The Cruise Vessel Security and Safety Act requires cruiselines that operate in United States waters to make a Security Guide available to guests. This Security Guide is provided pursuant to that United States law.
The safety and security of our guests and crew is our highest priority. Allegations of crime, missing person reports and medical emergencies are taken seriously, and we are committed to responding in an effective and caring manner for those involved. Each of our ships is staffed with dedicated security and medical teams to respond to alleged crimes and medical situations, respectively. They are onboard, on duty and available at all times.
Should you become aware of someone being injured or of unsafe or possibly illegal behavior during your cruise vacation, it is very important that you immediately report this to the ship management. This may be done by calling the emergency telephone number listed in the ship’s directory of services in your stateroom; or by calling or going to the Guest Services / Guest Relations Desk. If you do not immediately report an injury or unsafe or illegal behavior, the delay may cause the ship’s personnel to be unable to effectively respond to the situation and unable to properly preserve information or evidence that could assist law enforcement’s investigation and prosecution of those responsible.
As a company, we report crime allegations to law enforcement so they can investigate and prosecute to the fullest extent of the law, regardless of where in the world the ship is located at the time of the incident. Crime allegations are reported to law enforcement officials in the next port of call, as well as to the nation where our ships are flagged. We also report allegations of crime to the Federal Bureau of Investigation (FBI) and United States Coast Guard (USCG), in compliance with United States laws.
According to United States federal law, on international voyages that embark or disembark in the United States, Royal Caribbean Group and other cruise lines are required to report onboard felonies and missing United States nationals to federal agencies. For a missing United States national and all serious felonies (homicide, suspicious death, kidnapping, assault with serious bodily injury, sexual assaults as defined by federal laws, firing or tampering with the vessel, or theft of money or property in excess of $10,000) the incident must be reported to the FBI by telephone as soon as possible, to the United States Department of Homeland Security electronically and to the USCG in writing. These requirements apply to onboard incidents that occur while the ship is in United States territorial waters, or on the high seas or in foreign waters if the victim or perpetrator is a United States national. The FBI can assert criminal jurisdiction in all of these circumstances. Each of the nations visited, as well as the vessel’s nation of registry, may also assert jurisdiction and impose additional reporting requirements.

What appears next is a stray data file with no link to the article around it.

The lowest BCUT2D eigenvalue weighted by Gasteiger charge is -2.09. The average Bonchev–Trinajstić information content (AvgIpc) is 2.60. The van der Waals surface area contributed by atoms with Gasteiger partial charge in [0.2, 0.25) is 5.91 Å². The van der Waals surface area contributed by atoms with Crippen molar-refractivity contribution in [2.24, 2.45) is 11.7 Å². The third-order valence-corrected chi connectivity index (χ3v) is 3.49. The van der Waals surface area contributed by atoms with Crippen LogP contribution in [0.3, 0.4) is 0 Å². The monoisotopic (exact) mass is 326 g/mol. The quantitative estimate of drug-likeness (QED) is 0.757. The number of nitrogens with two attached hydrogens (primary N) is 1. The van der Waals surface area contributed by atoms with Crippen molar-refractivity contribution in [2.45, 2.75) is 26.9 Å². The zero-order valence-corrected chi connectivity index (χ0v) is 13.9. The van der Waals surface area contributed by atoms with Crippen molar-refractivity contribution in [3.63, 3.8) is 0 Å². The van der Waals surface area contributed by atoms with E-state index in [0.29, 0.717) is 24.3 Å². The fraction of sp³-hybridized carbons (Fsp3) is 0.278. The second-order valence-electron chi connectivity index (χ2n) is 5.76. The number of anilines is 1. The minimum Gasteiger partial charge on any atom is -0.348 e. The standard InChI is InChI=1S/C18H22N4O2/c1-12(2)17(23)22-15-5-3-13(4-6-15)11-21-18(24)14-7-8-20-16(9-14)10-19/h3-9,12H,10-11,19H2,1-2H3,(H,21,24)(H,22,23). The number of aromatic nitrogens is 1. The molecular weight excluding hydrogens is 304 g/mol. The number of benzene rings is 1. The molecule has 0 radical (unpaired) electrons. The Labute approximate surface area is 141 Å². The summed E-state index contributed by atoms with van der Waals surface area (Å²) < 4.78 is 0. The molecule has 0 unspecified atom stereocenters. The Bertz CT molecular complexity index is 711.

United States law also requires us to provide you the following information. For cruises embarking or disembarking in the United States, you may independently contact the FBI or USCG for incidents arising any time during the voyage. For incidents within state or foreign waters or ports you may, in addition, contact local law enforcement authorities. Contact information for these entities along with contact information for a third-party victim advocacy group and the locations of United States Embassies and Consulates for the ports we plan to visit during United States-oriented voyages will be made available to you. If you need assistance in locating this information, or if you find this information is incorrect or has changed since publication, please contact Guest Services / Guest Relations immediately.
To find a listing of our security contacts around the world, visit our Security Guide Contact List.
For more information about safety and security onboard our ships, please visit: